powered by AFI
According to materials contained in the Twentieth Century-Fox Records of the Legal Department at the UCLA Theater Arts Library, Fox paid John Steinbeck $70,000 for the rights to his Pulitzer Prize-winning novel. Steinbeck insisted that the studio add a clause to his contract stating that "the producer agrees that any motion picture based on the said literary property shall fairly and reasonably retain the main action and social intent of the said literary property." The film diverged from the novel most significantly in its ending. The celebrated speech of "Ma Joad," which ends the film ("We're the people that live. They can't wipe us out-they can't lick us. We'll go on forever, Pa, 'cause we're the people"), is actually taken from a chapter in the novel that appears approximately two-thirds of the way through. (In the novel, Ma says, "Why, Tom, we're the people that live. They ain't gonna wipe us out. Why, we're the people-we go on.") The novel ends as "Rosasharn" gives birth to a dead baby and then nurses a famished old man with the milk from her breasts. (This scene was included in the 1988 stage version of the story.) Associate producer and writer Nunnally Johnson, as quoted in a modern source, stated, "There had to be some ray of hope-something that would keep the people who saw it from going out and getting so drunk in utter despondency that they couldn't tell other people that it was a good picture to see. Steinbeck agreed on the necessity for a more hopeful ending." Although some modern sources have stated that studio head Darryl Zanuck wrote the final scene of the film, the only screenplays in the Twentieth Century-Fox Produced Scripts Collection, also at UCLA, dated July 13, 1939 and July 31, 1939, are by Johnson, and both include a final scene very similar to that which was in the film. Modern sources have also stated that during pre-production, Zanuck sent a team of investigators to check on the veracity of Steinbeck's account of the migrant workers' plight and was informed that conditions were actually much worse than those conveyed in the novel. The controversy surrounding the publication of Steinbeck's novel, which was banned in many places and condemned by the California Chamber of Commerce, resurfaced when Twentieth Century-Fox announced its intention to film the story. The Agricultural Council of California and the Associated Farmers of California began a publicity campaign against Fox in rural newspapers, calling for a boycott of the studio's films.
According to the file for the film in the MPAA/PCA Collection at the AMPAS Library, the PCA, on September 29, 1939, informed Fox that although the script for The Grapes of Wrath conformed to the provisions of the Production Code, a number of potential censorship problems had to be addressed. The list of suggested alterations or eliminations included a warning "not to characterize Muley as insane," the rewording of "certain of the lines which have reference to Rosasharn's pregnancy," the removal of a "toilet gag about Grandma," the elimination of "specific mention of Tulare County [California]" and a request not to identify a town as "Pixley." It was also suggested that the film not show "Tom killing the deputy in self-defense." A modern source quotes Zanuck as having said, in May 1939, "If they [the Hays Office] interfere with this picture I'm going to take full-page ads in the papers and print our correspondence."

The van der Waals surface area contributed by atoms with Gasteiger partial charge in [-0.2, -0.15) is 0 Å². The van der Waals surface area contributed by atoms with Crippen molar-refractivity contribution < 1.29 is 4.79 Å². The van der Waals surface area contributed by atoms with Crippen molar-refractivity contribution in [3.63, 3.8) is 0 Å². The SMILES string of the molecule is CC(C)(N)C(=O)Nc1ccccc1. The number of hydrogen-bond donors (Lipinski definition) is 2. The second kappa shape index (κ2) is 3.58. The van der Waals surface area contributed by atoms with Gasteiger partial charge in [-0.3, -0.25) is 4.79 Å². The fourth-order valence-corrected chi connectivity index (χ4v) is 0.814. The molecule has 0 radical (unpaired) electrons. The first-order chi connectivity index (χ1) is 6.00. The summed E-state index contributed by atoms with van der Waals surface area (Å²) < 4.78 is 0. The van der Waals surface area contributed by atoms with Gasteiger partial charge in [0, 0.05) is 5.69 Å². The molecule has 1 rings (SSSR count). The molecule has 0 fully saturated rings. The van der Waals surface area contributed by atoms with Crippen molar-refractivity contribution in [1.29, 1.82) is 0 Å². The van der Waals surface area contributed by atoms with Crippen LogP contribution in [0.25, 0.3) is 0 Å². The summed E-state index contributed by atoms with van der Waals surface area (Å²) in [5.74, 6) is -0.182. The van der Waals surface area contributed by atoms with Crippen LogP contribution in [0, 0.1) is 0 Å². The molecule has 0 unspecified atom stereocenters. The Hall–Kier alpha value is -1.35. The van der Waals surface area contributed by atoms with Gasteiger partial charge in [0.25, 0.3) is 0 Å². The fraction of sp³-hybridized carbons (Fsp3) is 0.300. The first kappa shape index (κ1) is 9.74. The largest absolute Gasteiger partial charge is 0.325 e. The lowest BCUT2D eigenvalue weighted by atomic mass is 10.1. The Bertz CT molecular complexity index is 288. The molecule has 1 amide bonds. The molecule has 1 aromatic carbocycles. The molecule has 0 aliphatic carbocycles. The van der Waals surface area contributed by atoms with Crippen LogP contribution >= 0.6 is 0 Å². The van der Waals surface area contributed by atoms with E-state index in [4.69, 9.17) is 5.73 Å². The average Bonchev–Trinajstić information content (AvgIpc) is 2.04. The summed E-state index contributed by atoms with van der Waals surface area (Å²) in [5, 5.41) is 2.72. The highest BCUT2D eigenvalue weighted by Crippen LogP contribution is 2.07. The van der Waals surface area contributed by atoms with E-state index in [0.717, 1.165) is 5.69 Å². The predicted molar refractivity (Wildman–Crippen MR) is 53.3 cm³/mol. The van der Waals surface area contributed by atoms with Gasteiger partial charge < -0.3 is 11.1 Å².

According to a September 1939 Hollywood Reporter news item, Twentieth Century-Fox put in a request for the loan of Spencer Tracy for the part of Tom even though the studio had already announced Henry Fonda for the spot. Although some modern sources note that Zanuck originally wanted Tyrone Power for the part of Tom, and later considered Don Ameche for the part, there is no official record indicating that this was the case in the Fox legal files or elsewhere. Fonda was cast in the role two weeks prior to the start of production and signed to a seven-year contract with the studio. A Hollywood Reporter pre-release news item noted that actress Patricia Doyle was cast in a "supporting role to Henry Fonda," but she did not appear in the released film. Although Hollywood Reporter noted that Henry King and his "migratory workers' orchestra from Weed Patch, CA," were set to perform in the picture, their appearance in the released film has not been confirmed. Modern sources add Rex Lease, Inez Palange and Harry Tenbrook to the cast, and note that Beulah Bondi was tested for the role of Ma Joad. Bondi, believing that she had the part, reportedly bought an old jalopy and moved to Bakersfield to live among the migrant workers in order to study for the role.